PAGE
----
• 2 August 2018

    Press Release: Experts Call on Supreme Court to Reverse Decision Protecting IFC’s Absolute Immunity

    Accountability Counsel is pleased to submit a joint amicus brief before the U.S. Supreme Court in support of the Indian fishing communities and farmers who are challenging the International Finance Corporation (IFC)’s claim to absolute immunity in Jam v. IFC. We are submitting the amicus brief together with Center for International Environmental Law (CIEL), Center for Constitutional Rights, the Centre for Research on Multinational Corporations (SOMO), Global Witness, Inclusive Development International (IDI), International Accountability Project (IAP), Dr. Erica Gould, and Jennifer Green.
  • 26 July 2018

    Ukrainian agribusiness giant MHP responds to media coverage of community complaints

    By Caitlin Daniel, Accountability Counsel
    Ukrainian news outlet Bihus.info recently aired an episode of “Our Money with Denis Biggus” featuring complaints filed by local community members about the operations of Myronivsky Hliboproduct’s (MHP) Vinnytsia Poultry Farm. Accountability Counsel, together with the CEE Bankwatch Network and Ecoaction, supported these community complaints.
  • 20 July 2018

    Accountability Counsel, C20 Call on G20 to Improve Access to Remedy in Infrastructure Development Projects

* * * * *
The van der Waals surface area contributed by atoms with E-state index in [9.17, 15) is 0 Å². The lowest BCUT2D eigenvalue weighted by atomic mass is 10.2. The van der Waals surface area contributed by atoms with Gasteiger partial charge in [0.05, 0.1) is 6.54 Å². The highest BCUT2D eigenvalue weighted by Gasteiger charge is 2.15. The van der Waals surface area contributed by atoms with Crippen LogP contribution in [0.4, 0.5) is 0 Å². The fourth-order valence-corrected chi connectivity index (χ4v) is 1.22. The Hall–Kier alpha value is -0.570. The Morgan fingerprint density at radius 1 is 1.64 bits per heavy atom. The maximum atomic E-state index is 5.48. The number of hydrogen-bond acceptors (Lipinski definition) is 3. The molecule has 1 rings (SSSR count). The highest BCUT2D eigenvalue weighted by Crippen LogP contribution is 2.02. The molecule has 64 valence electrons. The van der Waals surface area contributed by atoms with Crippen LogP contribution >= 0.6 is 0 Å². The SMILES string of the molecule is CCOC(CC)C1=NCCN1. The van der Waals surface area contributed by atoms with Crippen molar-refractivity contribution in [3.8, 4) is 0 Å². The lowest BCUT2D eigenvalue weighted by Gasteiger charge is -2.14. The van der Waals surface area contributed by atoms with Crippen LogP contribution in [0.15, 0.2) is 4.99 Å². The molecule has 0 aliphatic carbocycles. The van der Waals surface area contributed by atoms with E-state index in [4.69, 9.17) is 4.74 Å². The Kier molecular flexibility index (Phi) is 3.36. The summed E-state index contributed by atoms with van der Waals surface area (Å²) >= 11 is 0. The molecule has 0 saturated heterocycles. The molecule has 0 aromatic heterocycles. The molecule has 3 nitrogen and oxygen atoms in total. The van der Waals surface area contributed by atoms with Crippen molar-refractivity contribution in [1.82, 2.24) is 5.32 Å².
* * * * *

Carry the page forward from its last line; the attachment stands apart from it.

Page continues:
By Kindra Mohr & Diana Kearney, Accountability Counsel
    In anticipation of the upcoming G20 meetings in Argentina, Accountability Counsel has been collaborating with civil society partners as part of the C20 coalition around the impacts of investment and infrastructure on human rights. The C20 Investment and Infrastructure working group has released a statement calling on G20 countries to approach infrastructure development finance in a manner that respects the voices and human rights of the communities affected by these projects. While recognizing that building sound infrastructure remains vital to economic development, the statement presses the G20 to protect the human rights of local communities, and ensure that funding flows do not contribute to climate change.
  • 15 June 2018

    MHP Complaint Found Eligible by the World Bank’s Accountability Office, the CAO

    By Caitlin Daniel, Accountability Counsel
    Today, the International Finance Corporation’s (IFC) accountability office, the Compliance Advisor Ombudsman (CAO), notified community members in the central Ukraine region of Vinnytsia that their complaint about the ‘largest poultry farm in Europe’ is eligible. Three communities affected by the massive poultry operation recently filed complaints to the World Bank’s IFC and the European Bank for Reconstruction and Development (EBRD), criticizing the lack of transparency and surrounding environmental and health risks posed by the project. The CAO will now begin its assessment process, during which it will work with complainants and other stakeholders to determine how the complaint will proceed.